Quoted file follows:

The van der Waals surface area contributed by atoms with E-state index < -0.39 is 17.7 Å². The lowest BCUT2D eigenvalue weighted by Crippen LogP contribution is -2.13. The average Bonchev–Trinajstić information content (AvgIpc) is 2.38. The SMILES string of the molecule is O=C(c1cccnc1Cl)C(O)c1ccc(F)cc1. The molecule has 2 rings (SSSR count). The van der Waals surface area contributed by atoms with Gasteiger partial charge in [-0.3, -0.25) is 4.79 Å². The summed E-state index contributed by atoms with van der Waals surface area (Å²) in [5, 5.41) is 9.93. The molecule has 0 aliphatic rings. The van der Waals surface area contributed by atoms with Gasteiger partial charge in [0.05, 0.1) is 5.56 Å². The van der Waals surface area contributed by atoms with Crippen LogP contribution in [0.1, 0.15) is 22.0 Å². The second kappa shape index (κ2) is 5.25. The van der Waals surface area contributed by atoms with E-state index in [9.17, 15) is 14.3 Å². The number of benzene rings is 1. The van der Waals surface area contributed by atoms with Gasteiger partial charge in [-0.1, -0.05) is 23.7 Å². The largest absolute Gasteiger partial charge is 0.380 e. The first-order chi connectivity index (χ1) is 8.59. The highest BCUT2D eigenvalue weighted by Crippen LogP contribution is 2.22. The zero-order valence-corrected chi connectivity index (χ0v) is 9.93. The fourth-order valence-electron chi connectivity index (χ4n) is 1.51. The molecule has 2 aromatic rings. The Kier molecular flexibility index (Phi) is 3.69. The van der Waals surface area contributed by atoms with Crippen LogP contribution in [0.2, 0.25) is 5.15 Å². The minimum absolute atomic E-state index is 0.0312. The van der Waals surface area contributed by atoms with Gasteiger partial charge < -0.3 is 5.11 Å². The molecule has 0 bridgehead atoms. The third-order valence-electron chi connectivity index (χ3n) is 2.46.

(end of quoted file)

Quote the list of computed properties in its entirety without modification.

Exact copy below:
The van der Waals surface area contributed by atoms with E-state index < -0.39 is 17.7 Å². The lowest BCUT2D eigenvalue weighted by Crippen LogP contribution is -2.13. The average Bonchev–Trinajstić information content (AvgIpc) is 2.38. The SMILES string of the molecule is O=C(c1cccnc1Cl)C(O)c1ccc(F)cc1. The molecule has 2 rings (SSSR count). The van der Waals surface area contributed by atoms with Gasteiger partial charge in [-0.3, -0.25) is 4.79 Å². The summed E-state index contributed by atoms with van der Waals surface area (Å²) in [5, 5.41) is 9.93. The molecule has 0 aliphatic rings. The van der Waals surface area contributed by atoms with Gasteiger partial charge in [0.05, 0.1) is 5.56 Å². The van der Waals surface area contributed by atoms with Crippen LogP contribution in [0.1, 0.15) is 22.0 Å². The second kappa shape index (κ2) is 5.25. The van der Waals surface area contributed by atoms with E-state index in [9.17, 15) is 14.3 Å². The number of benzene rings is 1. The van der Waals surface area contributed by atoms with Gasteiger partial charge in [-0.1, -0.05) is 23.7 Å². The largest absolute Gasteiger partial charge is 0.380 e. The first-order chi connectivity index (χ1) is 8.59. The highest BCUT2D eigenvalue weighted by Crippen LogP contribution is 2.22. The zero-order valence-corrected chi connectivity index (χ0v) is 9.93. The fourth-order valence-electron chi connectivity index (χ4n) is 1.51. The molecule has 2 aromatic rings. The Kier molecular flexibility index (Phi) is 3.69. The van der Waals surface area contributed by atoms with Crippen LogP contribution in [0.2, 0.25) is 5.15 Å². The minimum absolute atomic E-state index is 0.0312. The van der Waals surface area contributed by atoms with Gasteiger partial charge < -0.3 is 5.11 Å². The molecule has 0 bridgehead atoms. The third-order valence-electron chi connectivity index (χ3n) is 2.46.